There is, of course, an entire history of the body’s response to the urban field. A history in which the walking becomes part of the experience of the subject’s worldly encounter. Walking names a subject–object relation. étienne-Louis Boullée wrote in the eighteenth century about ‘character’, by which he referred to the affective dimension of architecture. ‘Character’ identifies a form of encounter. Equally, the eighteenth century deployed the language of ‘taste’ (gout). Indeed, Marc-Antoine Laugier’s famous Essai sur l’architecture (1755) defines an approach to the city that seeks order and thus to reorder the given—namely, the city’s then present state—in terms of ‘le gout des embelissements’ (‘the taste for beautification’). Walking and seeing occasioned these encounters. The city continued to be viewed and thus experienced such that both the cognitive and the affective had to be deployed to account for the staged relation between subject and object. The body’s activity elicits cognition because the body is the locus of the responsive spectator. There is a dynamic relation between subject and object. While walking continues, it can be argued that, with Jean-Jacques Rousseau, there is a modification. Could another subject position be seen as emerging in Rousseau’s Les Rêveries du promeneur solitaire—a change, it might be argued, that allows for Hessel and Walser? As a generalisation it can be suggested that in these cases the walker’s gaze is all. The dynamic staged relation begins to disappear and a form of given-ness takes over. The subject’s experience attains centrality; the affective predominates. Aesthetics reigns.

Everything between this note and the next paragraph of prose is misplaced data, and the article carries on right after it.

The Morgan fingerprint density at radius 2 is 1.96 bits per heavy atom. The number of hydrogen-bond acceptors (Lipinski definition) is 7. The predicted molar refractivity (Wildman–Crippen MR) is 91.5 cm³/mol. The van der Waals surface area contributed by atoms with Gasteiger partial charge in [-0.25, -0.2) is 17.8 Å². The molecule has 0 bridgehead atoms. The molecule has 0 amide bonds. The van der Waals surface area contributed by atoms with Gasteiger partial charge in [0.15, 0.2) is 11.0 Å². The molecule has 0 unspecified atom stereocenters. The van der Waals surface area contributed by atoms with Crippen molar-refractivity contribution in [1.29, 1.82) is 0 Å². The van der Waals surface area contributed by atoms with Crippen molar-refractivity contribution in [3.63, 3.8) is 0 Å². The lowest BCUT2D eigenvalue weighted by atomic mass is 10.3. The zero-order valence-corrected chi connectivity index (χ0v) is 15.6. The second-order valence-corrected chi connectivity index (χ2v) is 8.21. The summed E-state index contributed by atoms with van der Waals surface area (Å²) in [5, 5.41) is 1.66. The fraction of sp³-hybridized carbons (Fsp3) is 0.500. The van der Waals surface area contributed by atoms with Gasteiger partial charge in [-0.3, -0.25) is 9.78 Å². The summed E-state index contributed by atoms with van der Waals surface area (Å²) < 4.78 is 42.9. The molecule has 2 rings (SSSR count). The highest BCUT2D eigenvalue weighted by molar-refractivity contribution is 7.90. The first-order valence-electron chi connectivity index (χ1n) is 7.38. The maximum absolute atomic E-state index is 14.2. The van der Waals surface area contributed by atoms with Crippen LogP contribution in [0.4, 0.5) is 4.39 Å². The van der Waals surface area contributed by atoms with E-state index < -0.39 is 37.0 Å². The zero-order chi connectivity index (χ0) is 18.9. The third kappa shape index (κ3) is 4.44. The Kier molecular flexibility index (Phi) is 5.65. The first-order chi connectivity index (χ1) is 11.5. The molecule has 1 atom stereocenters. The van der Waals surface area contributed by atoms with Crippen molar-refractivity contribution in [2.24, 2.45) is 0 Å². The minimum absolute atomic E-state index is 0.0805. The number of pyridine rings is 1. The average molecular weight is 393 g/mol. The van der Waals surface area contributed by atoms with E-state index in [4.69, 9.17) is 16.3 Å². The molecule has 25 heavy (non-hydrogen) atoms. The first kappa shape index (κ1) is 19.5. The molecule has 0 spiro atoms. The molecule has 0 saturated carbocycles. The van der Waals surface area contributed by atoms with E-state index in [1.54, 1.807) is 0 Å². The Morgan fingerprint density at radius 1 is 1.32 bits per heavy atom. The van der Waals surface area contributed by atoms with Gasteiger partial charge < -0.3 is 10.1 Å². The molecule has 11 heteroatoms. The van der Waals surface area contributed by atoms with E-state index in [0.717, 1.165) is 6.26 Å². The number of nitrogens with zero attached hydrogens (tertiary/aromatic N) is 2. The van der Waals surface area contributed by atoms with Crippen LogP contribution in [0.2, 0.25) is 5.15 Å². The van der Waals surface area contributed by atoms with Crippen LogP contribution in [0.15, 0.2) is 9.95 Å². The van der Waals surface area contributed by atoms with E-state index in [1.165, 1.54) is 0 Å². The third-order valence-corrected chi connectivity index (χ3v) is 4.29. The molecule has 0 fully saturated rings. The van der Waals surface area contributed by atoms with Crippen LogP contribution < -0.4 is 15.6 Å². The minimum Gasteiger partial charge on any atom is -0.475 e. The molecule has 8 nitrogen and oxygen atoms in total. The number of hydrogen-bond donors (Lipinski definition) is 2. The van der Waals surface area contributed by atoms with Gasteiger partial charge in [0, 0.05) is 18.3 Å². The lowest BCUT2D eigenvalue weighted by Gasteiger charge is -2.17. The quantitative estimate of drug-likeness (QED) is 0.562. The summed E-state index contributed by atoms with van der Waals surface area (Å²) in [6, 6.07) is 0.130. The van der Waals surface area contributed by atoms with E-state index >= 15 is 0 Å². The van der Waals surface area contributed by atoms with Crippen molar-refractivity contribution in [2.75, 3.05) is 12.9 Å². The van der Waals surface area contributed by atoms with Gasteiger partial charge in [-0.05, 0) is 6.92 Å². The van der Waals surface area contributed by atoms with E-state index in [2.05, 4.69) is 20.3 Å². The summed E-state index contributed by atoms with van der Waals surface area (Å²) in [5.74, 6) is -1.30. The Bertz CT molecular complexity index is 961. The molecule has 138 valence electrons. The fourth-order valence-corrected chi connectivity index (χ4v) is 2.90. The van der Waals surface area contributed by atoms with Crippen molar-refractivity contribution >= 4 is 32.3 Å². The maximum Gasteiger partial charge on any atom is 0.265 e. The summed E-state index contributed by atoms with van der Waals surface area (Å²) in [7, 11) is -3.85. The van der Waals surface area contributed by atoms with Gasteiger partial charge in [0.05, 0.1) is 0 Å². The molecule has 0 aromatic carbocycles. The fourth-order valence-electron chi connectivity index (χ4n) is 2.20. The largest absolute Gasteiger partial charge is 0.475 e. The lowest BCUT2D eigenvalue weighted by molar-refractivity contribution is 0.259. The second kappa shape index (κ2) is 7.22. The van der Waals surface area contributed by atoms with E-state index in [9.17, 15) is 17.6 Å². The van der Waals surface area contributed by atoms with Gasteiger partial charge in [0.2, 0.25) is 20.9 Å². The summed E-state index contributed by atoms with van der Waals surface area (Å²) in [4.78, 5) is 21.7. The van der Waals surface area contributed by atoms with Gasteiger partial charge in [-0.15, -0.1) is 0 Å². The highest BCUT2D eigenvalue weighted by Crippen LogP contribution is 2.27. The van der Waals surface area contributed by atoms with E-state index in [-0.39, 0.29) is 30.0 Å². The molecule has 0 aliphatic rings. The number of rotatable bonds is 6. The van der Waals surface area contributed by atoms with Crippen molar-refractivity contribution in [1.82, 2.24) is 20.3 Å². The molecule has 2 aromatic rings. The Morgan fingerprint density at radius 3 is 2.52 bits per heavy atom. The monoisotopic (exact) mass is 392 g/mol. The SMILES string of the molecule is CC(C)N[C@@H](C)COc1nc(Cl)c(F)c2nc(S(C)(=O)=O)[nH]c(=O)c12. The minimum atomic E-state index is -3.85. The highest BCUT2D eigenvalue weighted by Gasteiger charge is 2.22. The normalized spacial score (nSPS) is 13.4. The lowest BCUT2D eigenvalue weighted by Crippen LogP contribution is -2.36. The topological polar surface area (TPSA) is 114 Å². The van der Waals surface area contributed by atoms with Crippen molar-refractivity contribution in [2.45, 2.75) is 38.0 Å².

Inevitably, however, there is a complicating factor. What is given has its own complexity. Note Walser’s much-quoted final two sentences of his A Little Ramble: ‘We do not need to see anything out of the ordinary. We already see so much’. The ordinary is given depth for the subject. The walk affords the rambler ‘pleasure’. The subject becomes absorbed into the activity of walking and in so doing, in this instance, becomes absorbed into himself. It is as though the solitary were all. At the centre of this formulation, with its easy urbanity, there has been an excision. The solitary is produced, effected within the effacing of the complexity of relationality. For example, the complex gendered nature of walking remains unnoticed by Walser. Moreover, these lines were written in 1914. It might be conjectured that they would not have been possible after the transformation of swathes of Europe into a theatre of death during the ensuing four years. A minor inflection is occurring here. Absorption, and the possibility of not noticing, of not having noted, encounters an imperative to see. The suggestion is clear. Seeing and walking are themselves continually accompanied by not seeing—experiencing but not experiencing. It is in terms of this possibility that Walser’s lines need to be read. (Parenthetically, an engagement with the refusal to see place as traversed by already present relations of power is an organising force in Kate Grenville’s The Secret River.)  The interplay of seeing and not seeing structures the subject’s gaze. The simple opposition between walking and thinking that characterised the clash between Descartes and Gassendi no longer obtains. Even the evocation of an insistent subject–object relation orienting the aesthetic and the affective no longer holds absolutely. There has been a fissure within experience itself. Hessel writes of Berliners that they ‘still know how to gape at things, just like in the old days when they weren’t in such a hurry’. However, these ‘old days’ might be premised on a form of not seeing.